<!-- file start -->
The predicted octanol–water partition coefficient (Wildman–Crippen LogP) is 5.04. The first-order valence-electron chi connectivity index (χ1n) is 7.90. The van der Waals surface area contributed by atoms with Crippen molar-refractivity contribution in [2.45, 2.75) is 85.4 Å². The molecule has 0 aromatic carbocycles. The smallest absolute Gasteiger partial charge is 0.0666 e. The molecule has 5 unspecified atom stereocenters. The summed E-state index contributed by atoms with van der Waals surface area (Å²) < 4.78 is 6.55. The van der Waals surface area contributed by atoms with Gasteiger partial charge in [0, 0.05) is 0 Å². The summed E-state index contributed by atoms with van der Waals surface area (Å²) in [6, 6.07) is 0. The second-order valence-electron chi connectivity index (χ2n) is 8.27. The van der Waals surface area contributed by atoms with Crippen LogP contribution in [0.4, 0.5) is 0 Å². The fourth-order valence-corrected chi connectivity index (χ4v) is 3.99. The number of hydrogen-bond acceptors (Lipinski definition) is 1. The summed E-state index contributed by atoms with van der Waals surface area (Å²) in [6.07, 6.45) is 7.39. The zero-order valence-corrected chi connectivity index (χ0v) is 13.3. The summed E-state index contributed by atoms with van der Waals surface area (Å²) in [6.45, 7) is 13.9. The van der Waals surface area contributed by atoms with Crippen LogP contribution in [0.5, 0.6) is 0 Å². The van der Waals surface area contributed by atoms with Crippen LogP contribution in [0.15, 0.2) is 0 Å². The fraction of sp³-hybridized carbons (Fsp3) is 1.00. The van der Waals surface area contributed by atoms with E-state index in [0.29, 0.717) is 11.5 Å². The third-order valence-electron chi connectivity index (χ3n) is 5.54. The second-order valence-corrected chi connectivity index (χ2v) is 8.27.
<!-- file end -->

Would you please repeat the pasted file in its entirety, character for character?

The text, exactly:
The predicted octanol–water partition coefficient (Wildman–Crippen LogP) is 5.04. The first-order valence-electron chi connectivity index (χ1n) is 7.90. The van der Waals surface area contributed by atoms with Crippen molar-refractivity contribution in [2.45, 2.75) is 85.4 Å². The molecule has 0 aromatic carbocycles. The smallest absolute Gasteiger partial charge is 0.0666 e. The molecule has 5 unspecified atom stereocenters. The summed E-state index contributed by atoms with van der Waals surface area (Å²) < 4.78 is 6.55. The van der Waals surface area contributed by atoms with Gasteiger partial charge in [0, 0.05) is 0 Å². The summed E-state index contributed by atoms with van der Waals surface area (Å²) in [6, 6.07) is 0. The second-order valence-electron chi connectivity index (χ2n) is 8.27. The van der Waals surface area contributed by atoms with Crippen LogP contribution in [0.4, 0.5) is 0 Å². The fourth-order valence-corrected chi connectivity index (χ4v) is 3.99. The number of hydrogen-bond acceptors (Lipinski definition) is 1. The summed E-state index contributed by atoms with van der Waals surface area (Å²) in [6.07, 6.45) is 7.39. The zero-order valence-corrected chi connectivity index (χ0v) is 13.3. The summed E-state index contributed by atoms with van der Waals surface area (Å²) in [6.45, 7) is 13.9. The van der Waals surface area contributed by atoms with Crippen LogP contribution in [0.5, 0.6) is 0 Å². The van der Waals surface area contributed by atoms with Crippen LogP contribution in [0.15, 0.2) is 0 Å². The fraction of sp³-hybridized carbons (Fsp3) is 1.00. The van der Waals surface area contributed by atoms with E-state index in [0.29, 0.717) is 11.5 Å². The third-order valence-electron chi connectivity index (χ3n) is 5.54. The second-order valence-corrected chi connectivity index (χ2v) is 8.27.